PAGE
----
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What happens when we fall in love?

Siski Green / 03 September 2019

While the concept of love changes over time, within the first few months of falling in love with someone, your body will behave in the same way it always has.

An older couple in love hug in a park

You look forward to seeing your new partner, you might even get butterflies in your stomach when you think about it. When you kiss, you get tingles all over and your knees nearly give way.

But, you think, surely I’m too old for this kind of puppy love? Maybe the butterflies are just indigestion, the tingles and weak knees down to that new medication or some health ailment?

Fear not, you’re likely as healthy as ever, you’re just experiencing the classic physical response to falling in love.

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It doesn’t take long for your body to start sending you the signals that you and the object of your affection are falling head over heels. In fact, you can start experiencing all the feelings of love well before the average three months that it takes us to realise we’re in love.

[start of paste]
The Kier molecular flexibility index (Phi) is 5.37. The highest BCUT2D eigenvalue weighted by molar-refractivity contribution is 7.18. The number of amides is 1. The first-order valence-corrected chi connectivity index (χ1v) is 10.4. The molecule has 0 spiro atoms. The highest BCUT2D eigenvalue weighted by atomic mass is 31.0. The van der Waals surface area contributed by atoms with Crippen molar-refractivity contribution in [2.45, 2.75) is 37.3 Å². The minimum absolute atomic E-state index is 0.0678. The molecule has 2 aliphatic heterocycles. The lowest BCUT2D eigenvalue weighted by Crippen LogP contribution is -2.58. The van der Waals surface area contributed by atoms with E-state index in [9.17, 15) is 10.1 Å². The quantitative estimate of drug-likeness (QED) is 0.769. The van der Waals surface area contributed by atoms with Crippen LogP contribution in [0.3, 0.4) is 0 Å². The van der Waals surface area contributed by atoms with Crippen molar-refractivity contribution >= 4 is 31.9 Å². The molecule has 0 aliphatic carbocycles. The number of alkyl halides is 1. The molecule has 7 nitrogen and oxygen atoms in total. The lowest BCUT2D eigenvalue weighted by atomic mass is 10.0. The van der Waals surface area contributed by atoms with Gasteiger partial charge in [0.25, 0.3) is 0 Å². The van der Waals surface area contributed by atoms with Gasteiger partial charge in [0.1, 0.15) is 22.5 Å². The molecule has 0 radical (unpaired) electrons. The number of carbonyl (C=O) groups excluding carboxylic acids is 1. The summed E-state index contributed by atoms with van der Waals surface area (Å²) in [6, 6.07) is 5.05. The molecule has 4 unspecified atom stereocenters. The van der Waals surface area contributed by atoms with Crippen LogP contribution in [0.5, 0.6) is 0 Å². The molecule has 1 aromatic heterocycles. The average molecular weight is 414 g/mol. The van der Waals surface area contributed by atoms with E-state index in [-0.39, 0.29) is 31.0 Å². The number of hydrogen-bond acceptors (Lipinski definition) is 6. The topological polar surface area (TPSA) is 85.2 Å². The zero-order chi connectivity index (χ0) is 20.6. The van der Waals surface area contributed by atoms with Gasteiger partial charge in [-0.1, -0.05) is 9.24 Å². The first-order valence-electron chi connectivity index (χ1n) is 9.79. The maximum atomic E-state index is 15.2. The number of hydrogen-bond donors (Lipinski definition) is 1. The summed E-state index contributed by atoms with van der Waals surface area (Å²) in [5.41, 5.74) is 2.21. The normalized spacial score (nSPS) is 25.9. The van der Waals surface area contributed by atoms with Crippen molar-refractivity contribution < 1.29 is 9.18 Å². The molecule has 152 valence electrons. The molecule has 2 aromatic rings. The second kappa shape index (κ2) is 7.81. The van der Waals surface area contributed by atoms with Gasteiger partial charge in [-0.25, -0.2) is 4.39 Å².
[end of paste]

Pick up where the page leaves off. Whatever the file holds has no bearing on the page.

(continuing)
That figure doesn’t change as you get older either. According to a survey undertaken by, retirees are no slower to fall in love than their younger counterparts. The research revealed that if we are going to fall in love, it takes us around three months to feel it. It might take us a little longer to say it out loud, however, with one in four people saying it takes another three months after that before they can share those three little words.

Kissing for a longer and healthier life

The physical signs of love

While the concept of love changes over time, within the first few months of falling in love with someone our bodies behave in similar ways...

Lust is in the air

Whether or not you’ve already had kids, or whether your body is capable of producing babies, your body is still primed for seeking out a partner who’ll produce ‘good’ healthy offspring. Like it or not, your nose leads the way in this.